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Physiologia plantarum

Ferric and cupric reductase activities by iron-limited cells of the green alga Chlorella kessleri: quantification via oxygen electrode.


PMID 18251903

Abstract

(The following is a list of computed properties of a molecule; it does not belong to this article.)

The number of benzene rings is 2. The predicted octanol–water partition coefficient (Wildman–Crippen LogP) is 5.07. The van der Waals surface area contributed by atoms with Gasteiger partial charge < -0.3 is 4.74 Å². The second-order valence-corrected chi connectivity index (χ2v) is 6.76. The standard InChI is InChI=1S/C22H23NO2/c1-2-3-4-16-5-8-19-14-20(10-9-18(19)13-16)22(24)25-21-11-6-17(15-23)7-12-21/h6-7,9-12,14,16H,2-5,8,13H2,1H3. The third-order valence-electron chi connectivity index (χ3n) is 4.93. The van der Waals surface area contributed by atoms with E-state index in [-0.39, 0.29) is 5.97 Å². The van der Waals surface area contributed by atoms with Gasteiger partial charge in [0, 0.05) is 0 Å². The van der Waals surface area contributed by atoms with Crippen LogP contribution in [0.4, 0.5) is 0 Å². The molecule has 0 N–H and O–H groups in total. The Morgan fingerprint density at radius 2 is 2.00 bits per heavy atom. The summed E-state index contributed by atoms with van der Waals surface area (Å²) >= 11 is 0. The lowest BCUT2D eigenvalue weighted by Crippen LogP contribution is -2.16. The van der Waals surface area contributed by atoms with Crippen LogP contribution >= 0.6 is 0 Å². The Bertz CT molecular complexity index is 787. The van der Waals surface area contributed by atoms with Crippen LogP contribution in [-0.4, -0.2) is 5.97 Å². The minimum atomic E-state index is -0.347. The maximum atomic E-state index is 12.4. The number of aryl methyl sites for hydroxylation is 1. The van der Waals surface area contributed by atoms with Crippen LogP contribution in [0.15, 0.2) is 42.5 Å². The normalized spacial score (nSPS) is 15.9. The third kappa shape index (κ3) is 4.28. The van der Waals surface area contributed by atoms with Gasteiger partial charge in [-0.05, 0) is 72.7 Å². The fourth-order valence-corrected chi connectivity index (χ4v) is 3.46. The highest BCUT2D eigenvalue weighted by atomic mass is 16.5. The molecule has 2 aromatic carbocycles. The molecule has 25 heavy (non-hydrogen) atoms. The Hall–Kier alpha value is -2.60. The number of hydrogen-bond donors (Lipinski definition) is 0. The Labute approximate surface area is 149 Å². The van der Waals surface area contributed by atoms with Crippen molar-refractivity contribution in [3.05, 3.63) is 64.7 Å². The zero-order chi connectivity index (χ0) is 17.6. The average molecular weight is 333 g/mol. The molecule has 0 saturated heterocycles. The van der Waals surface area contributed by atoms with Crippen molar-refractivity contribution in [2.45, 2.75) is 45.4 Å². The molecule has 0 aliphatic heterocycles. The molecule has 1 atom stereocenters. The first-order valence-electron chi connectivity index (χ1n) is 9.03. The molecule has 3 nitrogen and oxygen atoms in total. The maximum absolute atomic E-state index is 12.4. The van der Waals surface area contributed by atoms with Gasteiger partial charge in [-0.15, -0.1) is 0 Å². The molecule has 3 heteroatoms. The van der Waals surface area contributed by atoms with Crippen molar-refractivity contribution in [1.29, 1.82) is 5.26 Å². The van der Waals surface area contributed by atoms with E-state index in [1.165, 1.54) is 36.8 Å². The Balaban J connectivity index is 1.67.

The colorimetric Fe2+ indicators bathophenanthroline disulfonic acid (BPDS) and 3-(2-pyridyl)-5,6-bis(4-phenylsulfonic acid)-1,2,4-triazine (FZ) are routinely used to assay for plasma membrane ferric reductase activity in iron-limited algal cells and also in roots from iron-limited plants. Ferric reductase assays using these colorimetric indicators must take into account the fact that Fe3+ chelators (e.g. ethylenediaminetetraacetic acid) can also in general bind Fe2+ and may therefore compete with the colorimetric Fe2+ indicators, leading to the potential for underestimation of the ferric reduction rate. Conversely, the presence of BPDS or FZ may also facilitate the reduction of Fe3+ chelates, potentially leading to overestimation of ferric reduction rates. Last, both BPDS and FZ have non-negligible affinities for Fe3+ in addition to their well-known affinities for Fe2+; this leads to potential difficulties in ascertaining whether free and/or chelated Fe3+ are potential substrates for the ferric reductase. Similar issues arise when assaying for cupric reductase activity using the colorimetric Cu+ indicator bathocuproinedisulfonic acid (BCDS). In this paper, we describe an oxygen-electrode-based assay (conducted in darkness) for both ferric and cupric reductase activities that does not use colorimetric indicators. Using this assay system, we show that the plasma membrane metal reductase activity of iron-limited cells of the green alga Chlorella kessleri reduced complexed Fe3+ (i.e. Fe3+ chelates) but did not reduce free (non-chelated) Fe3+, and also reduced free Cu2+ to Cu+, but did not reduce Cu2+ that was part of Cu2+ chelates. We suggest that the potential for reduction of free Fe3+ cannot be adequately assayed using colorimetric assays. As well, the BPDS-based assay system consistently yielded similar estimates of ferric reductase activity compared with the O2-electrode-based assays at relatively low Fe3+ concentration, but higher estimates at higher Fe3+ concentrations with chelators other than desferrioxamine mesylate. With respect to cupric reductase activity, the O2 electrode consistently provided much higher estimates; we suggest that this was as a result of Cu2+ chelation by BCDS leading to a large underestimation of the true cupric reduction rate. These results suggest that an O2-electrode-based metal reductase assay system has some specific advantages compared with the traditional colorimetric assay system, including especially the ability to discriminate between the reduction of free metal ions and chelated metal ions.